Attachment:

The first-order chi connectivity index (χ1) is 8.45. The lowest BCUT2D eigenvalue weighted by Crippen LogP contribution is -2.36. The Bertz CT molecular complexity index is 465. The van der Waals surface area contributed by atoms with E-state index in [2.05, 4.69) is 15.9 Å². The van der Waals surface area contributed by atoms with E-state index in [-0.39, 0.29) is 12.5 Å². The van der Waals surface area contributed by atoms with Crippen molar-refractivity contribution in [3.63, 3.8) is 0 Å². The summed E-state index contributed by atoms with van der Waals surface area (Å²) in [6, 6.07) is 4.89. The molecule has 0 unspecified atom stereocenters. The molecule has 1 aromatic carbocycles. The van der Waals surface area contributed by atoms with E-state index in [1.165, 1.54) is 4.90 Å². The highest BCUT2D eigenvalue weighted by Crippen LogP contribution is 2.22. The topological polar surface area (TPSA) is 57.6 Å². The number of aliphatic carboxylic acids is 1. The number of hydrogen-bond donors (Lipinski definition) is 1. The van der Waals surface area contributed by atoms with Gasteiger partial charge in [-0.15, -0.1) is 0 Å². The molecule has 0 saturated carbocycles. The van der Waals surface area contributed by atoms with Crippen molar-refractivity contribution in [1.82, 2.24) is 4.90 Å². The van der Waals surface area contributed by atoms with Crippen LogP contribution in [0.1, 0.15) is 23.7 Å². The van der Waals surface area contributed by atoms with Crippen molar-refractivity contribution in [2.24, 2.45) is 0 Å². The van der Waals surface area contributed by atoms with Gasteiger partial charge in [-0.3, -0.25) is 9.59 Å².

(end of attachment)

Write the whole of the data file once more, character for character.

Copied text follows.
The first-order chi connectivity index (χ1) is 8.45. The lowest BCUT2D eigenvalue weighted by Crippen LogP contribution is -2.36. The Bertz CT molecular complexity index is 465. The van der Waals surface area contributed by atoms with E-state index in [2.05, 4.69) is 15.9 Å². The van der Waals surface area contributed by atoms with E-state index in [-0.39, 0.29) is 12.5 Å². The van der Waals surface area contributed by atoms with Crippen molar-refractivity contribution in [3.63, 3.8) is 0 Å². The summed E-state index contributed by atoms with van der Waals surface area (Å²) in [6, 6.07) is 4.89. The molecule has 0 unspecified atom stereocenters. The molecule has 1 aromatic carbocycles. The van der Waals surface area contributed by atoms with E-state index in [1.165, 1.54) is 4.90 Å². The highest BCUT2D eigenvalue weighted by Crippen LogP contribution is 2.22. The topological polar surface area (TPSA) is 57.6 Å². The number of aliphatic carboxylic acids is 1. The number of hydrogen-bond donors (Lipinski definition) is 1. The van der Waals surface area contributed by atoms with Gasteiger partial charge in [-0.15, -0.1) is 0 Å². The molecule has 0 saturated carbocycles. The van der Waals surface area contributed by atoms with Crippen molar-refractivity contribution in [1.82, 2.24) is 4.90 Å². The van der Waals surface area contributed by atoms with Crippen LogP contribution in [0.1, 0.15) is 23.7 Å². The van der Waals surface area contributed by atoms with Crippen molar-refractivity contribution in [2.24, 2.45) is 0 Å². The van der Waals surface area contributed by atoms with Gasteiger partial charge in [-0.3, -0.25) is 9.59 Å².